College in new land bid
COVENANT College wants to acquire more land to prepare for expansion and to ward off encroaching residential development in Geelong’s northwest.
The Christian school in Bell Post Hill has grown quickly in recent years. After starting with 33 pupils in 1983, it now hosts 650 students in P-12 and 50 children in kindergarten.
The college bought 3.2ha (8 acres) of land in 2015.
It is now seeking to purchase a similar sized block of vacant farm land which fronts Creamery Rd and the unconstructed Goodman Rd to the west.
The college has secured federal funding for the purchase but is in a race against time to get the sale done.
A sunset clause on the land sale requires that a permit be issued for subdivision by December.
In a planning application, the proponent notes the need to secure the site to futureproof the college and guard against urbanisation of the surrounding area.
“The school land is limited, and the future growth of Geelong has the potential to allocate land for other purposes … that could constrain the potential for the school to exist and function,” the application says.
“A small parcel of rural zoned land is lost by the proposal, however this is earmarked for future residential growth already.”
The community is said to be in favour of the proposal, with the applicant providing letters of support from adjoining and surrounding landowners. A PET monkey, an arrest in Malaysia and profound sorrow littered Fran Griffiths’ eventful time travelling the hippy trail solo as a young woman in the 1970s.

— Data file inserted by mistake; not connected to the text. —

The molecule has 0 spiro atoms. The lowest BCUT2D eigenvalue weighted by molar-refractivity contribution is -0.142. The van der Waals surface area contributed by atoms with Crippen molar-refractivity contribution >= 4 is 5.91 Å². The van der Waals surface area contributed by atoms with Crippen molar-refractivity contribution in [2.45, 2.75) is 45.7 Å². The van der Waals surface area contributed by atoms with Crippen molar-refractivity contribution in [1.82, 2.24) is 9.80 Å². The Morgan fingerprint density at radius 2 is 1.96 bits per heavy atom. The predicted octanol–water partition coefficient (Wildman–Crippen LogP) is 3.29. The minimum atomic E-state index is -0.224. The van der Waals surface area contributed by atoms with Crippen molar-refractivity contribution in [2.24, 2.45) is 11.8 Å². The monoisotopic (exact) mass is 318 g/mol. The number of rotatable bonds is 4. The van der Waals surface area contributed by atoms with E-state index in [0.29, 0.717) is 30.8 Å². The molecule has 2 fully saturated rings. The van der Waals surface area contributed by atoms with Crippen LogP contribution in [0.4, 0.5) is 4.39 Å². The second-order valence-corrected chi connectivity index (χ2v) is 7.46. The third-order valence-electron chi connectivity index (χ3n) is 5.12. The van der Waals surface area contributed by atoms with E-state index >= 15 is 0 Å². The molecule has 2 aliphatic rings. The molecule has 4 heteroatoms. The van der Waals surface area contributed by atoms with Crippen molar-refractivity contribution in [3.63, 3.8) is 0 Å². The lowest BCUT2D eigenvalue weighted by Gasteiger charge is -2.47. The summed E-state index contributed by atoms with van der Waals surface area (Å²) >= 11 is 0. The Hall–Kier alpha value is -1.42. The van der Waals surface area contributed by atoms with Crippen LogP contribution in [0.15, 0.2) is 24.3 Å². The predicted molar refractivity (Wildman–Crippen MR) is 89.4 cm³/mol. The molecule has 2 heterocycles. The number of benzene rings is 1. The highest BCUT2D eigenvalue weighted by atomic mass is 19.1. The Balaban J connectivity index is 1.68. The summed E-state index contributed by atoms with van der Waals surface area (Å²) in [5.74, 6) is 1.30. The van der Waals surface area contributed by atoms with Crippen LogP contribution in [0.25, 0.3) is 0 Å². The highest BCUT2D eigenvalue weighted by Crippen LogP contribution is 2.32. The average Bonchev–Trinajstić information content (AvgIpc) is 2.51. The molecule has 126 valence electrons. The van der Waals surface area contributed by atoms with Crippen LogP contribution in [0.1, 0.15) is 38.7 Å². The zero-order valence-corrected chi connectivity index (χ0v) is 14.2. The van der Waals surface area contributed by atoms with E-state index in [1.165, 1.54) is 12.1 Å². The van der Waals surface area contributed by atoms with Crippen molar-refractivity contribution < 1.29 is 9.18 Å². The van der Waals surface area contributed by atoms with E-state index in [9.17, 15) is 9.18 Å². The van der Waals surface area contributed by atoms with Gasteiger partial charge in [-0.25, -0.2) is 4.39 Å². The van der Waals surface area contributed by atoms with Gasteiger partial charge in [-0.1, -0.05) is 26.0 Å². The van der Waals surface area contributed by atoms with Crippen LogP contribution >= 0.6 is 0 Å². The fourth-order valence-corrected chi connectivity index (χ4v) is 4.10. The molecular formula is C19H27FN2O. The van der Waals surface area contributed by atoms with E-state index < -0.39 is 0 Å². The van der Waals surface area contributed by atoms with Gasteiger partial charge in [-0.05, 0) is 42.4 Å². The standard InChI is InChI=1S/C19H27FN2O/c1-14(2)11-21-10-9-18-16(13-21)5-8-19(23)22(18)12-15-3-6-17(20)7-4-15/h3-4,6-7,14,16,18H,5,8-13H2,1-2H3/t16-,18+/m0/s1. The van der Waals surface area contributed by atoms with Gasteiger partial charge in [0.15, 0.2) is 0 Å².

Griffiths’ colourful tale is chronicled in her debut memoir, Suspected Hippy — Travelling on a Wire.
Griffiths, who grew up in Queensland and has lived in Jan Juc for about 14 years, left Australia on her two-year adventure when she was just 19.
It was in a “beautiful little place by the ocean” staying with local villagers in Malaysia that she was unexpectedly arrested and thrown into jail.
But her lifeline came in the form of a top bureaucrat, who she said had picked her up when she was hitchhiking from the airport and was able to help have her released.
When Griffiths received her passport, police had stamped “suspected hippy” throughout.
“It was actually an offence to stay in an unregistered hotel … that was my crime,” she said.
Griffiths had many more colourful experiences but also faced great tragedy during her journey of self-discovery.
“When I got to Kathmandu I received really bad news that my Dad had died,” she said.
“I went into meltdown and then I got really, really sick and … nearly died in hospital.
“I was there for about three months.”
An unlikely friend helped Griffiths heal — a pet monkey.
“Nepal was really a beautiful time even though it was terribly sad,” she said.
“I was grieving so much and I saw this monkey that these kids were abusing.
“I just had to save it. I rented a little house and my monkey and I just stayed there and I just got love from her.” Suspected Hippy — Travelling on a Wire is available now. A launch will be held at Front Beach Cafe on The Esplanade, Torquay, at 4pm today.
WELL TRAVELLED: Jan Juc’s Fran Griffiths recalls her colourful past in her new book.